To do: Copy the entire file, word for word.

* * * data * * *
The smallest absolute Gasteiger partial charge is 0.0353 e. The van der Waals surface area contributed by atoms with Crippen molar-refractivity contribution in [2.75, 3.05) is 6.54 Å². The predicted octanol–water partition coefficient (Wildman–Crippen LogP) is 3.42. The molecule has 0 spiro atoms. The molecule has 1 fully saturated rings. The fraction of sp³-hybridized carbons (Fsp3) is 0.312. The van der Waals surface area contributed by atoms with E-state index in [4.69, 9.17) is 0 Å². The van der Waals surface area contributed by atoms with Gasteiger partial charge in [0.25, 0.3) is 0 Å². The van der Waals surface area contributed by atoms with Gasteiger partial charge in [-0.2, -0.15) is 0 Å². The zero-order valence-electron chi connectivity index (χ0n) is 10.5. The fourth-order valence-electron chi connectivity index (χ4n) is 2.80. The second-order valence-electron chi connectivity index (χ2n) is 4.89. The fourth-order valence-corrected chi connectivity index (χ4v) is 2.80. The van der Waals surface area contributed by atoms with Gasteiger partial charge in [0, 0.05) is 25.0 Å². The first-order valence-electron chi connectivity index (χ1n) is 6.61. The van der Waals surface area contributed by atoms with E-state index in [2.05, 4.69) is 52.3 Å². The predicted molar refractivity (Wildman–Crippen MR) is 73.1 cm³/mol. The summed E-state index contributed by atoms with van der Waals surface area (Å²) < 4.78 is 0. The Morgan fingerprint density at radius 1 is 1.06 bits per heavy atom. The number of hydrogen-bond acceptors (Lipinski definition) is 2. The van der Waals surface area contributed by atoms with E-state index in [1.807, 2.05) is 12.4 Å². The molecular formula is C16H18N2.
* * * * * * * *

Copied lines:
The smallest absolute Gasteiger partial charge is 0.0353 e. The van der Waals surface area contributed by atoms with Crippen molar-refractivity contribution in [2.75, 3.05) is 6.54 Å². The predicted octanol–water partition coefficient (Wildman–Crippen LogP) is 3.42. The molecule has 0 spiro atoms. The molecule has 1 fully saturated rings. The fraction of sp³-hybridized carbons (Fsp3) is 0.312. The van der Waals surface area contributed by atoms with E-state index in [4.69, 9.17) is 0 Å². The van der Waals surface area contributed by atoms with Gasteiger partial charge in [0.25, 0.3) is 0 Å². The van der Waals surface area contributed by atoms with Gasteiger partial charge in [-0.2, -0.15) is 0 Å². The zero-order valence-electron chi connectivity index (χ0n) is 10.5. The fourth-order valence-electron chi connectivity index (χ4n) is 2.80. The second-order valence-electron chi connectivity index (χ2n) is 4.89. The fourth-order valence-corrected chi connectivity index (χ4v) is 2.80. The van der Waals surface area contributed by atoms with Gasteiger partial charge in [0, 0.05) is 25.0 Å². The first-order valence-electron chi connectivity index (χ1n) is 6.61. The van der Waals surface area contributed by atoms with E-state index in [2.05, 4.69) is 52.3 Å². The predicted molar refractivity (Wildman–Crippen MR) is 73.1 cm³/mol. The summed E-state index contributed by atoms with van der Waals surface area (Å²) < 4.78 is 0. The Morgan fingerprint density at radius 1 is 1.06 bits per heavy atom. The number of hydrogen-bond acceptors (Lipinski definition) is 2. The van der Waals surface area contributed by atoms with E-state index in [1.807, 2.05) is 12.4 Å². The molecular formula is C16H18N2.